Lemon garlic pickles, spicy bread and butter pickles, brandied peaches, sour cherry-walnut conserve, cherry sauce (with rum), and canned cherries, with pickled summer squash in front.
Now is as good a time as any to report on the canning I did this summer. I had big plans to make cherry jam, or even cherry preserves, however my stubborn refusal to (a) follow a recipe or (b) use pectin landed us only with jars and jars of variations on cherry sauce (something like 13 half-pints in all). I am sure that if we ever make pancakes or eat ice cream it will be delicious, and we have a many year supply now on hand. I did follow a Ball recipe and made 7 half-pints of sour cherry-walnut conserve, which turned out more sour and more grainy than I’d imagined. I’m not sure I like it; I’ll let you know where I stand when we make it through the remaining jars.
Besides the cherry experiments, pickles were my main focus. Using produce from our CSA and the farmers’ market, I made several types of pickles: 7 pints of lemon garlic cucumber pickles, which included sliced red pepper and are canned with a whole garlic clove and lemon slice in each jar; 6 pints of spicy bread and butter pickles, with less sugar and more red pepper flakes than the traditional recipe; 2.5 pints of pickled summer squash, a sweet pickle that’s combined with sliced onions; and 2 quarts of lime-mint cucumber pickles, which are a freezer pickle that I am very much looking forward to thawing this winter. All of the recipes, most of which were from The Joy of Pickling, turned out well; we particularly enjoyed the lemon-garlic pickles, and once I became used to the kick of the bread and butter pickles I ate them regularly on sandwiches. I’m looking forward to using them all (in combination with the pickled beets) for a pickle platter at our holiday party.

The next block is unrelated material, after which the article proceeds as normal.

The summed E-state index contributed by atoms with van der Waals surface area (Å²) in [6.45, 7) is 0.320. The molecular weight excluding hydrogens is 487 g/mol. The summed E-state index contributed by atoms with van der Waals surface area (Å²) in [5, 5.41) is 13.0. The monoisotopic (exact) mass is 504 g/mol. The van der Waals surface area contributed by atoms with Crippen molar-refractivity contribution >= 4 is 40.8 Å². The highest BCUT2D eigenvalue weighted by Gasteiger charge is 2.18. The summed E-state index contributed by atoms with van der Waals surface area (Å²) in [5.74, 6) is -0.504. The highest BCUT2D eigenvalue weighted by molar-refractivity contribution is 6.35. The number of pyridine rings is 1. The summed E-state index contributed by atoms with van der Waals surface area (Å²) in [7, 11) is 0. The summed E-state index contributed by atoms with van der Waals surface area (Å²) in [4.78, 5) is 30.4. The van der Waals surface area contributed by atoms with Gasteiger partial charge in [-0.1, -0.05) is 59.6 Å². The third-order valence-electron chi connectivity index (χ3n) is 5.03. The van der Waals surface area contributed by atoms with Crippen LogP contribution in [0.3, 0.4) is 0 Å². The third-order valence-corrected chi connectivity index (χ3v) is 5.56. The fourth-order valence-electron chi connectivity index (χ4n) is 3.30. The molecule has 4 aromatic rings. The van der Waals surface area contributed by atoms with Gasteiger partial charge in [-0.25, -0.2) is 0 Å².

Just before we went away on vacation, I also made a batch of brandied peaches using the New York Times recipe. Despite some issues with generating way more liquid than needed, they were delicious and we are hoarding the remaining three pints for the dreary days of winter. We’re forecasted to have a cold wet season here this year, so the alcoholically preserved fruit concoctions should be quite the ticket.